Samlaren, VIII (1887). Pp. 178-179. (Fragment found in Codex E. 8 Upsala, of a Swedish version by Olaus Laurentii Calmariensis, 1612. Contributed to the Magazine by H. Schück.)
Heroine urged by father to marry servant--Helpful animal (bull)--Heroine flight on bull through forests. Heroine plucks oak-leaf, and is clad in brass; bull overcomes wolf; she plucks hazel-leaf and is clad in silver; bull slays two wolves; she plucks lime-leaf; bull is slain by three wolves--Heroine disguise (hide of helpful animal)---Magic dresses (kept in bull's horn)-- Menial heroine (scullion at palace)-[Meeting-place (church).]
(1) A farmer would compel his daughter to marry the man-servant.-- (2) The bull comforts her, and offers to carry her off on his back.-- (3) They pass through an oak wood; the bull forbids her touching a leaf, but she plucks one, places it in her bosom, and instantly she is clad in brass. A wolf attacks them, but is put to death by the horns of the bull.-- (4) They traverse a hazel- wood; heroine takes a leaf, and is clad in silver. Two wolves attack them, and are slain.-- (5) Heroine plucks a leaf in the lime-tree wood. Bull says, "When I am torn to pieces by the wolves, flay me and put on my hide cut off my left horn to keep your dresses in."-- (6) Heroine reaches king's castle, and is hired as cook's help. On Sunday she asks leave [to go to church].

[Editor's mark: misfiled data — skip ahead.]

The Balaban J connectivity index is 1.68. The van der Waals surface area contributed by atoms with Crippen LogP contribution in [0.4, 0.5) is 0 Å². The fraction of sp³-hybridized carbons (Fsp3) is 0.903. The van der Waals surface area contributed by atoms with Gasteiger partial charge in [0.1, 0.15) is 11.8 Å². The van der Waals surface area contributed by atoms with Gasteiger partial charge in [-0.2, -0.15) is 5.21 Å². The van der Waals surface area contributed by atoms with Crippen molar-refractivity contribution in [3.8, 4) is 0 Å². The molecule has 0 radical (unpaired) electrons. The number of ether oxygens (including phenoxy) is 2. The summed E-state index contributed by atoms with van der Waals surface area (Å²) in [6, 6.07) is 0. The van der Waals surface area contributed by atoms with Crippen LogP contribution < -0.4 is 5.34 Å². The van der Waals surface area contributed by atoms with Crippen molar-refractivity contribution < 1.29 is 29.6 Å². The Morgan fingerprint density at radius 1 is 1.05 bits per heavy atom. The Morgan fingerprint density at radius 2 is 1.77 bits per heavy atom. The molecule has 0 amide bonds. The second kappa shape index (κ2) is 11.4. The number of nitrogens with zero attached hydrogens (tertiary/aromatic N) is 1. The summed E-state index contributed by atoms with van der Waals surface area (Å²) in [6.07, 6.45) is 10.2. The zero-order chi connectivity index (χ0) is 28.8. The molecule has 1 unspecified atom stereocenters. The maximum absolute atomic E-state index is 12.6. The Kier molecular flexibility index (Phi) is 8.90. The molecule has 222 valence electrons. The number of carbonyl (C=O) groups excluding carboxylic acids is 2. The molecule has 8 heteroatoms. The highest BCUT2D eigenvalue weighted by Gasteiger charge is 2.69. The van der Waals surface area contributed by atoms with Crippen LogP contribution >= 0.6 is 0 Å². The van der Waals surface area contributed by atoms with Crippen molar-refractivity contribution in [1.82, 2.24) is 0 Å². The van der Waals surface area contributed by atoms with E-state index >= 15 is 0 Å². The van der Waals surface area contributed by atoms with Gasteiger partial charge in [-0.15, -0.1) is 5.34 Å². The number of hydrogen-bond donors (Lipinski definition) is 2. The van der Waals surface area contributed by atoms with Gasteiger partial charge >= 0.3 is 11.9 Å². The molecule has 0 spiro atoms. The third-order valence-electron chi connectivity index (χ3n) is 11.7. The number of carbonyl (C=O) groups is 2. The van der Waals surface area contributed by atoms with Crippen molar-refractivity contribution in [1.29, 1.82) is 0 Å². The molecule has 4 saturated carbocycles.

[The above fragment was found in Codex E. 8, Upsala.]
Cox, Marian Roalfe. Cinderella: Three Hundred and Forty-five Variants of Cinderella, Catskin, and Cap O' Rushes, abstracted and tabulated. London: David Nutt for the Folklore Society, 1893.
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